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Marketing Strategy

RSS By: Scott Stewart, AgWeb.com

Marketing Strategy

The forgotten market factor that cries wolf

Jul 28, 2011

Guest blogger Mike Hogan, manager of Stewart-Peterson's Market360 service, takes a look at the impact quantitative easing, or QE1 and QE2, has had on the markets and assesses what a third round might mean.

You’ve heard the Aesop Fable The Boy Who Cried Wolf. A shepherd boy repeatedly tricks villagers into believing a wolf is attacking his flock of sheep. At a certain point, the villagers stop believing. When a wolf actually does show up, no one rushes to the shepherd’s aid, and the wolf wipes out his flock. Factors influencing market moves are like the shepherd, constantly setting off alarms. You hear them every day: weather, USDA acreage reports, global factors, political bickering over the debt ceiling, the Federal Reserve Bank’s second quantitative easing policy, or "QE2," and so much more.

What do markets do when alarm bells constantly ring? Usually they react, sometimes severely, sometimes without merit. Other times they shrug. You, as a marketer, are left to sort it out.

Let’s look at the quantitative-easing alarm. It doesn’t receive enough credit for moving the market, and it may soon go off.

In the year-long rally we’ve seen in grains and commodities in general, U.S. monetary policy has been an underrated aide. Credit for the rally often goes to decreased yields and increased demand for ethanol. Yet, we have been to these carryout levels before without the $8 price tag. If the dollar were valued at 120 instead of 75, it’s likely our prices would not be as high as they are today.

Looking back to July 2010, when the Fed talked about implementing QE2 to simulate the U.S. economy after QE1 lost efficacy, we saw the market rally substantially. It may even be that QE2 spared us a correction on several commodities – corn, wheat, beans, cotton, precious metals.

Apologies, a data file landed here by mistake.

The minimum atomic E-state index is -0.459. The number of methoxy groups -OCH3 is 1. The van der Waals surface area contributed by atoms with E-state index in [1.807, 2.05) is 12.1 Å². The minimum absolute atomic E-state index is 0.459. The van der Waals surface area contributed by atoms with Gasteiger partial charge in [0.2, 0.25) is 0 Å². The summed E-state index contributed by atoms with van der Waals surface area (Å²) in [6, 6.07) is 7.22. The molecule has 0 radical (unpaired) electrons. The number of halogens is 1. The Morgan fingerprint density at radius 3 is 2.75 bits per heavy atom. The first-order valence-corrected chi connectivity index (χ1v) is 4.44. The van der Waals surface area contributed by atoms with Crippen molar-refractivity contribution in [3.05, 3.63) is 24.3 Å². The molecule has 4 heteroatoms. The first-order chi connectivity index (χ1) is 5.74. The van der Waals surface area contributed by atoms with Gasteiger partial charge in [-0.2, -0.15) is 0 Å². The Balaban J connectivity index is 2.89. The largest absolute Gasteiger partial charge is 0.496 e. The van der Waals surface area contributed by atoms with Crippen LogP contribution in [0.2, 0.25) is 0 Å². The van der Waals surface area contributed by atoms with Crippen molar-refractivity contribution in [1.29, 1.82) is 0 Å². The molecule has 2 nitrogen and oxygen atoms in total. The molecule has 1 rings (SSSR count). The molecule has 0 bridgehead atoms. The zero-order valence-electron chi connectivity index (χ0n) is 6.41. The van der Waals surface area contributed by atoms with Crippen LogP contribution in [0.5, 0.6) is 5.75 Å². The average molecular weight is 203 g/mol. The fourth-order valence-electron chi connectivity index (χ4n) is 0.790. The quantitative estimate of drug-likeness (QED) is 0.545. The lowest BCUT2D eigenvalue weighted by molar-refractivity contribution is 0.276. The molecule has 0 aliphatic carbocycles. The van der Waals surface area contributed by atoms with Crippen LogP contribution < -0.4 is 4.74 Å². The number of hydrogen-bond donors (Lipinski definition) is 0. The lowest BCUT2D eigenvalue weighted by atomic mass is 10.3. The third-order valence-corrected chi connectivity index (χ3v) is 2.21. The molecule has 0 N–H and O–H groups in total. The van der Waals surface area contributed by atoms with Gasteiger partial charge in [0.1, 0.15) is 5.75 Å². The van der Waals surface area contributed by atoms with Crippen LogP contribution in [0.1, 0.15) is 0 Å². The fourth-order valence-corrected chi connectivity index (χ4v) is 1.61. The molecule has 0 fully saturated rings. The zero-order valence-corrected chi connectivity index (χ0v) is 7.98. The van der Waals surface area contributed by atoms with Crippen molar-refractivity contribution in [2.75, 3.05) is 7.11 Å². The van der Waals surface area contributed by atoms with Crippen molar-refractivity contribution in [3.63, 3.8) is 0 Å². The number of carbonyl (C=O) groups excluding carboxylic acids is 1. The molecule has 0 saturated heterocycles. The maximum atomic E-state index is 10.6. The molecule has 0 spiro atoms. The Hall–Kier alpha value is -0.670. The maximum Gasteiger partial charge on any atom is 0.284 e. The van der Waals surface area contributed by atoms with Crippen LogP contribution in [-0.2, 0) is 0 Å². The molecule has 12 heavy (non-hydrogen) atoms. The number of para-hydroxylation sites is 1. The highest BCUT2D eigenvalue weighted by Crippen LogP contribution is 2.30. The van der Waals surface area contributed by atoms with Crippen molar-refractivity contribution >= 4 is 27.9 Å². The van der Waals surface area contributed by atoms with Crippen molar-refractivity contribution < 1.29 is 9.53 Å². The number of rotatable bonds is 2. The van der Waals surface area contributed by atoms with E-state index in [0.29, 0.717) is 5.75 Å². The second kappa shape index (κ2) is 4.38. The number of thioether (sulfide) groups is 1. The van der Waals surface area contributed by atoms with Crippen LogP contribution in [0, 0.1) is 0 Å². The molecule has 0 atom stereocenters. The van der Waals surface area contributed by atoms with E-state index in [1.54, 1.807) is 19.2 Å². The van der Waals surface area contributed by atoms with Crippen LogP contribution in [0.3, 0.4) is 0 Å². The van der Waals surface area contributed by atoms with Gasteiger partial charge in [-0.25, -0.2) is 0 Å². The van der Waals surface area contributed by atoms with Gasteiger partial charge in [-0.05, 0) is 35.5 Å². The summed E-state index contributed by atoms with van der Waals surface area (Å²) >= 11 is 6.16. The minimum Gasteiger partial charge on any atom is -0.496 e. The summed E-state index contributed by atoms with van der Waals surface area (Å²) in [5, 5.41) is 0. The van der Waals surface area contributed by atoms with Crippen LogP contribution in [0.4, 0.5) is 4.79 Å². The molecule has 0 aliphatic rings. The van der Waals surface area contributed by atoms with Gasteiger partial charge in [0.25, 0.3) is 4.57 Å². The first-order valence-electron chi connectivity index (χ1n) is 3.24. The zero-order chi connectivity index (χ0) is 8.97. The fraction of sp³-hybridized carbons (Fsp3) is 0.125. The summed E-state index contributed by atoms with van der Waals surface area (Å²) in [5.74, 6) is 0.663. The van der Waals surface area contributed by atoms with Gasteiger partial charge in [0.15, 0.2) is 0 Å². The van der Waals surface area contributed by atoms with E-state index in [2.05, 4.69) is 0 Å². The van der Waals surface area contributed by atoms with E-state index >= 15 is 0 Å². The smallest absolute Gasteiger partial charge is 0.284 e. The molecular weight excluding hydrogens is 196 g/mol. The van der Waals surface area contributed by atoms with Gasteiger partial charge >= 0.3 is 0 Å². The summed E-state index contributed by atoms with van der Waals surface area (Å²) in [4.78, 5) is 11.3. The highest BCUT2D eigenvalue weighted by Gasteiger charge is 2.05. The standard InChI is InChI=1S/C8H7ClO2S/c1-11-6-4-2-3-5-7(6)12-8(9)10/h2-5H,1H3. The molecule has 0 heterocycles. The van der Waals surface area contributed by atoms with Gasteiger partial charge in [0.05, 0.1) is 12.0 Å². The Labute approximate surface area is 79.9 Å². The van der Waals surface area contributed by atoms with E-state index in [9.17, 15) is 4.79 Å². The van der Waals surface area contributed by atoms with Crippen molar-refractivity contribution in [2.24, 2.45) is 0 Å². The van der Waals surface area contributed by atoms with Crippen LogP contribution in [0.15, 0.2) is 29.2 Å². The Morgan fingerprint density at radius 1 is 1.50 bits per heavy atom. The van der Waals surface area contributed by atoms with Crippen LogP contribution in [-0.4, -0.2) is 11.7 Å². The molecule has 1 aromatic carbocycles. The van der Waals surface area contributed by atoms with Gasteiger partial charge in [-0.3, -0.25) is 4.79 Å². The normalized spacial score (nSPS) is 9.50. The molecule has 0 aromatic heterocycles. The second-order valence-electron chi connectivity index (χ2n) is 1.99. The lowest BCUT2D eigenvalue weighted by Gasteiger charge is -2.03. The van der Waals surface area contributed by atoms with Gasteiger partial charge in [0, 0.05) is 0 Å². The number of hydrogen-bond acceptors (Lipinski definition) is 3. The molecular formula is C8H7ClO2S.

Quantitative easing is a Fed tactic that fundamentally weakens the U.S. dollar and thus creates an inflationary environment. A weaker dollar and inflation are bullish for grains.

QE2 ended on the last day of June this summer. We saw a broad-based sell-off during June, likely in anticipation of QE2’s end. (As a note, the normal seasonal on corn usually shows a sell-off on the last half of the month.)

On July 14, Fed Chairman Bernanke sent commodity markets higher during senate testimony on the economy when he said the Fed would act if the economy weakened, read: implement QE3. The very next day, he clarified his comments by saying the time for stimulus hadn’t yet come. Markets immediately corrected.

Would a QE3 be a solid indicator of higher prices? There are a few possible scenarios for you to consider as we all wait for Bernanke’s next QE move.

One, Bernanke is bluffing. The Fed won’t print more money, causing markets to grind lower as sellers look back over their shoulders. Two, the Fed implements QE3, the market loses confidence and a sell-off ensues. The rationale here is if the Fed is compelled to do something, the markets will conclude the economy really is weak and wonder, if QE1 and QE2 weren’t enough to start a sustained recovery, why would QE3 be any different? Three, we get QE 3, the market gains confidence and commodities go higher.

It’s difficult to say which, if any, of these scenarios will play out. I wouldn’t assume a third stimulus would have the same effect as the first two. The key point here is to remember there’s no way to know, which makes planning for all possible scenarios critically important. That way, if cries of "wolf" sound, you won’t be tricked and find yourself on the wrong side of the market.

 

Scott Stewart is president and CEO of Stewart-Peterson, a commodity marketing consulting firm based in West Bend, Wis. You may reach Scott at 800-334-9779, email him at scotts@stewart-peterson.com.

The data contained herein is believed to be drawn from reliable sources but cannot be guaranteed. Neither the information presented, nor any opinions expressed constitute a solicitation of the purchase or sale of any commodity. Those individuals acting on this information are responsible for their own actions. Commodity trading may not be suitable for all recipients of this report.  Futures trading involves risk of loss and should be carefully considered before investing.  Past performance may not be indicative of future results. Any reproduction, republication or other use of the information and thoughts expressed herein, without the express written permission of Stewart-Peterson Inc., is strictly prohibited. Copyright 2011 Stewart-Peterson Inc. All rights reserved.

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